Blue ÷yster Cult learned with their previous album to write more melodious songs compared to their melodically weak two first albums. But here they went too far in that direction. This is mostly overly accessible music and I find it to be mostly without substance. Several songs are below the three minute mark and the longest track is actually the super hit (Don't Fear) The Reaper with its modest five minutes. However, we should be happy that these songs are so short because they are not very interesting to listen to. Whatever progressive tendencies there were on the band's previous albums, they are completely abandoned here. Anyone looking for something progressive on this album will inevitably draw a blank.

The production is also radically different from the bands earliest albums. While those albums were quite rough sound wise, the production of Agent Of Fortune is glossy and seems aimed at Pop fortune. Ironically, (Don't Fear) The Reaper does not have that feel and that became their biggest hit. This song is, of course, a Rock classic and by far the best song on this album. It is admittedly a rather simple song, but I like it! But one good song doesn't make a good album.

This is not a poor album in the sense that it was badly made. It is actually a half-decent Glam Rock album. But this is just not my cup of tea. Apart from (Don't Fear) The Reaper and possibly E.T.I (Extra Terrestrial Intelligence) I find no enjoyment while listening to this album. The next one, Spectres, is much better.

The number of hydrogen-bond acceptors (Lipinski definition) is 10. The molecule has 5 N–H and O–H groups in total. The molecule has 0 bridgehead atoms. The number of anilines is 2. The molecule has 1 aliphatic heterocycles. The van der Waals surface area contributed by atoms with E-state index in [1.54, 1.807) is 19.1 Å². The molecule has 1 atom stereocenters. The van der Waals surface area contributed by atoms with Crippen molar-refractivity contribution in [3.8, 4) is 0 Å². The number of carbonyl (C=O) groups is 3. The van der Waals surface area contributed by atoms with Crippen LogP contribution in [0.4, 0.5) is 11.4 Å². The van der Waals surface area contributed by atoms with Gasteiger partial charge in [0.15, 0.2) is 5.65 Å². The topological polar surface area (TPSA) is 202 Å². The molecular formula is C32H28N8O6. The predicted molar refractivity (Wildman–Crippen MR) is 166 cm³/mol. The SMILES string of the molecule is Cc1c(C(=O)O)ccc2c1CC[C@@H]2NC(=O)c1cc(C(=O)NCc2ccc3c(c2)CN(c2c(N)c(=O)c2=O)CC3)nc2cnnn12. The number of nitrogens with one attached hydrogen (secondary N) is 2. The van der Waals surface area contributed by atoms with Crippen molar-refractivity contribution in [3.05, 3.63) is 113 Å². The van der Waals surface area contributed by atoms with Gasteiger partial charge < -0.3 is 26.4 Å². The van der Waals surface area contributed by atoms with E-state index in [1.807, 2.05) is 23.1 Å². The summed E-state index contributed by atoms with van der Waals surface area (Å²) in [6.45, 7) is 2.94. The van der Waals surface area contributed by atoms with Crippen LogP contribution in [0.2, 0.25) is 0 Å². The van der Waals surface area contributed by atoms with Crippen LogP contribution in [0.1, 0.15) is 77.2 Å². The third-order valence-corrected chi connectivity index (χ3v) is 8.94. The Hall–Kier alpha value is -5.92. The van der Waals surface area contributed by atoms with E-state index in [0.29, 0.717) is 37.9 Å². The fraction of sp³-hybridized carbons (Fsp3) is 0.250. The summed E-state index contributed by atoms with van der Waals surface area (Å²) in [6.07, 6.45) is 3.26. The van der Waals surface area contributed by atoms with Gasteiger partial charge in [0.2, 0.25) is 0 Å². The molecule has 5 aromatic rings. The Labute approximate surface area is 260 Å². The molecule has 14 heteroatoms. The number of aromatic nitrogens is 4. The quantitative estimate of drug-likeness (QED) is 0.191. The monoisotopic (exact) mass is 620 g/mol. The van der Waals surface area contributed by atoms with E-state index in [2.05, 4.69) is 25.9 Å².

Worth getting only for (Don't Fear) The Reaper.

Review by Sinusoid
3 stars Fortunate for those who wish to hear ''Don't Fear the Reaper'' in the comfort of their own homes. All of that classic guitar riffage and spaced out vocal stuff whenever we want, or for those from the current generation (me inclusive), you get to hear the song that inspired the ''Cowbell Sketch''. But AGENTS OF FORTUNE is more than that cowbell.

The rock here is a bit more intelligent than your standard rock album. Maybe here, not enough to categorise as ''prog'' (at the time of writing, this is the only album of BOC's that I'm remotely familiar), but it's a different take from the redundancies of sex, drugs, booze and rock-n-roll. From what I know, Patti Smith helped collaborate on a couple of songs, so that may explain something about the ''cerebral-ness''.

There's plenty of material to fetch from this album. For me, the pumping ''Vera Gemini'', the smooth ''Morning Final'' and the punchy ''This Ain't the Summer of Love'' are the three strongest songs off of the album, followed closely by the cowbell song. In fact, I don't think there's a weak track excepting ''Debbie Denise''; a bit too slow. It's scratchy to figure out how much prog is here, but this is an outside-the-ordinary hard rock album definitely worth a spin.